Tugster is running a Swim Day post today. So, Happy Swim Day! What better way to celebrate than to jump into the harbor? Is it legal? yes! sort of.
Here’s the catch: you cannot enter the water from anywhere near the shore. Land and waters 100′ off the sea wall or piers around the city is either state or city owned, and is therefore is under jurisdiction to patrol. If you try to swim within 100′ off the shore, you will be fished out and fined dearly. You may apply for a permit to swim in an organized event, but easy access to and from the water is dependent on where you enter and leave the waters, and there are many regulations that discourage a quick dip.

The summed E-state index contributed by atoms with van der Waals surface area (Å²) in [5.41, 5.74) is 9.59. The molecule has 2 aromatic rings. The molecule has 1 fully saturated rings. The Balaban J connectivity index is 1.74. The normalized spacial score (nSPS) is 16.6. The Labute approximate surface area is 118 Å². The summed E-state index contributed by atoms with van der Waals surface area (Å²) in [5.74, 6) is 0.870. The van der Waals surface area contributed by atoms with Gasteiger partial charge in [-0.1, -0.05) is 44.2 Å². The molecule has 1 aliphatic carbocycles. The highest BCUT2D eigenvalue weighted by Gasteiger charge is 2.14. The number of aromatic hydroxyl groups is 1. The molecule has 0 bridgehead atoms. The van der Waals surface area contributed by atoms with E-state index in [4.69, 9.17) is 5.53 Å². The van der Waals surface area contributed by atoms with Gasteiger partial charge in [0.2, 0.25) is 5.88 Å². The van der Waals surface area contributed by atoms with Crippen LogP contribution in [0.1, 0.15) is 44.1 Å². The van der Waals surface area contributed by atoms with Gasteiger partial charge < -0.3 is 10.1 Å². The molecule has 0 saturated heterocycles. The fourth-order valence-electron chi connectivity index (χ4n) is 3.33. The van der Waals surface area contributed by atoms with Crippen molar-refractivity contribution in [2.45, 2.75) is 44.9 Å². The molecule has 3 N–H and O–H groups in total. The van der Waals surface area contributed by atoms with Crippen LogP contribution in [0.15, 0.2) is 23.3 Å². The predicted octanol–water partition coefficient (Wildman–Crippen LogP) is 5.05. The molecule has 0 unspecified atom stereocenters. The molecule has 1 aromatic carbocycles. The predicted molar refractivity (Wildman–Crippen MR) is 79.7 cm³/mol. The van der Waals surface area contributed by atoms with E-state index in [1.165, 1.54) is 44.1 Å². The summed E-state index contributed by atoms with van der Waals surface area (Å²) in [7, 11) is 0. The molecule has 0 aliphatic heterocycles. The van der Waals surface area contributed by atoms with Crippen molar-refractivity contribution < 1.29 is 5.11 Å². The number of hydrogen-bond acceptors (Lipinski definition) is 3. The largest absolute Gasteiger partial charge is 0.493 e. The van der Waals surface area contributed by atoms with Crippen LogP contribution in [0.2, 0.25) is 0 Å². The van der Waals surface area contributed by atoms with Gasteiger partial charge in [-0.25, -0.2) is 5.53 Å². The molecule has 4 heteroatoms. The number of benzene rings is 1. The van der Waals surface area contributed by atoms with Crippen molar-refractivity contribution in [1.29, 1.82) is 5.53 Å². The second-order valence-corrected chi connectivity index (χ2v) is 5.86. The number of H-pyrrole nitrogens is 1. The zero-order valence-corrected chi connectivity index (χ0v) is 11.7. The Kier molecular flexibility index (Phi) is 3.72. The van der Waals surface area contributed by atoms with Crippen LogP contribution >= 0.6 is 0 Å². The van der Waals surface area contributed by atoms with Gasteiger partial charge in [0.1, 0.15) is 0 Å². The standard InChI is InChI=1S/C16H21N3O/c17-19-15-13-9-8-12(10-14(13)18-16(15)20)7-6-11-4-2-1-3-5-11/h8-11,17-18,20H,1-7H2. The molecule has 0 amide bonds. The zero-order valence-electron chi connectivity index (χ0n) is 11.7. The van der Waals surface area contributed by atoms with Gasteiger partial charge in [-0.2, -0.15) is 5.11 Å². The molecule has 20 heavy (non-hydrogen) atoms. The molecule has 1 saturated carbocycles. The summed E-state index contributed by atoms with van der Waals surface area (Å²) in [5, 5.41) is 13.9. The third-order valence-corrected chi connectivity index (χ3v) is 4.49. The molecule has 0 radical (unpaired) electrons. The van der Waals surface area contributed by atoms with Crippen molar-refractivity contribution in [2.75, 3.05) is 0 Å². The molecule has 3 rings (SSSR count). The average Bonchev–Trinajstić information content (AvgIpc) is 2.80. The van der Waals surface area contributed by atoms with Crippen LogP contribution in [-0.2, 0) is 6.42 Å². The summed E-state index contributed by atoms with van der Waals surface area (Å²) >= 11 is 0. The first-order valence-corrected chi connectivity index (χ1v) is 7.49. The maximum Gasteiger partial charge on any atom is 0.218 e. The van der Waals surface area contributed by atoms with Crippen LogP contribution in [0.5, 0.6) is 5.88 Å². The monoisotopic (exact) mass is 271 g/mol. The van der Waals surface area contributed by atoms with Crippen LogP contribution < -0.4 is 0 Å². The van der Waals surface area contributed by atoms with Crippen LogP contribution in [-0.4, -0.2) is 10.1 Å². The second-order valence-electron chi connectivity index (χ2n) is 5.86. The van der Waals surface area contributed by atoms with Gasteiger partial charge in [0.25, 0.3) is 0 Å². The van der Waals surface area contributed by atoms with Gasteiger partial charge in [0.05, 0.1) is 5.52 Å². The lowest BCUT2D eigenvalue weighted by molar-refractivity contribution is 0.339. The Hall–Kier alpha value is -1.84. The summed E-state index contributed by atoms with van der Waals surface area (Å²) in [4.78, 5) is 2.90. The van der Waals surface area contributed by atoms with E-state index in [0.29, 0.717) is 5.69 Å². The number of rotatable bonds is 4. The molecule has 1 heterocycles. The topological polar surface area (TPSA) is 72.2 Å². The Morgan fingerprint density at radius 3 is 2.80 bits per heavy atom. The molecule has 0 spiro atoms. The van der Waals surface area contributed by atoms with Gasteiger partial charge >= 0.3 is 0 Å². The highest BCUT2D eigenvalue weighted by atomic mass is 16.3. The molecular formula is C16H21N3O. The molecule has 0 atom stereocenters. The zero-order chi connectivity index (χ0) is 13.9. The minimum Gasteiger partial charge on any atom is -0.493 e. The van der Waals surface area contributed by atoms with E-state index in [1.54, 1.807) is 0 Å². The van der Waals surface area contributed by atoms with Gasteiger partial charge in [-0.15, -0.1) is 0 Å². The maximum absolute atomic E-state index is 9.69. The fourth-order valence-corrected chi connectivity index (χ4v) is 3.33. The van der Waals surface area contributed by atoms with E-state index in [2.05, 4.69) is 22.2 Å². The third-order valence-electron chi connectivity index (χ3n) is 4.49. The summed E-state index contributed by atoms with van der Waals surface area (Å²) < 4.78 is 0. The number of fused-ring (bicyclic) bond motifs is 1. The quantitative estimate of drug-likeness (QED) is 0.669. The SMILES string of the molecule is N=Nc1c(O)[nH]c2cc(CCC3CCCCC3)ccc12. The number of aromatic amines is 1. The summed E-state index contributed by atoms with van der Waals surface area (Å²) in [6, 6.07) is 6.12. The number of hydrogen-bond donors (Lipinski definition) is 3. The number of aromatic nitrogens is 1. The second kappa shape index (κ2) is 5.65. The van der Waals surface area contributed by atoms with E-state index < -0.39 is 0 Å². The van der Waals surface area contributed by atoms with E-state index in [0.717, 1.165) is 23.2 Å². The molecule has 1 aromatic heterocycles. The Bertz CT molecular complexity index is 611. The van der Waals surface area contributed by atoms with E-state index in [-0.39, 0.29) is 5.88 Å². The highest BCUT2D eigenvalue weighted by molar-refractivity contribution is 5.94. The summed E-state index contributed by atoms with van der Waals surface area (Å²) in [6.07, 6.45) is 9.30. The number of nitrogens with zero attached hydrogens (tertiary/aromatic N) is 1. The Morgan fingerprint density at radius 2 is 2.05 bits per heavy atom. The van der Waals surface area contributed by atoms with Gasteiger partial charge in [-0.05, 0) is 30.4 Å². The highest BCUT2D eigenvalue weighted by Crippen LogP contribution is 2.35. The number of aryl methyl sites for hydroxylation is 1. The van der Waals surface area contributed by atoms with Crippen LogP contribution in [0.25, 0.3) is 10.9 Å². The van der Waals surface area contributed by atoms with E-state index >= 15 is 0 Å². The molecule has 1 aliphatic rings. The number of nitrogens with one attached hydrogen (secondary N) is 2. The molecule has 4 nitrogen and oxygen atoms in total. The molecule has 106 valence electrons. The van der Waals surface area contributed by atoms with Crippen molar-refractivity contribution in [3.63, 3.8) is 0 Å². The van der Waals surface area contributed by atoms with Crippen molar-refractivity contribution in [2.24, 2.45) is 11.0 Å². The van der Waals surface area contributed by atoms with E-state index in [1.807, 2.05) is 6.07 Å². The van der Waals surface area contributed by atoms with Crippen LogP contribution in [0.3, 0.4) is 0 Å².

Or, you can jump off a boat offshore. What is the law there? there is no law. The police who come to pick you up willbring you in for something, but not for swimming. And if you ask them why you can’t swim, they’ll say, “Well, this is how it is because I’m telling you that’s how it is.”
So, should you try this, here is the one big rule: Do not make any captain do paperwork.
Do not inconvenience YOUR boat capt, do not trouble the captains hauling oil, cargo containers or cars, do not freak out the big DEP boat captains, do not worry the many tugboat captains, the small workboat captains, the ferry and watertaxi captains, the tourist/dinnerboat captains…et cetera. What you do to yourself is up to you!
So, as I have had access from a schooner, here’s how to swim from a schooner:
1. (The hardest:) Find a captain who will let you off her/his boat.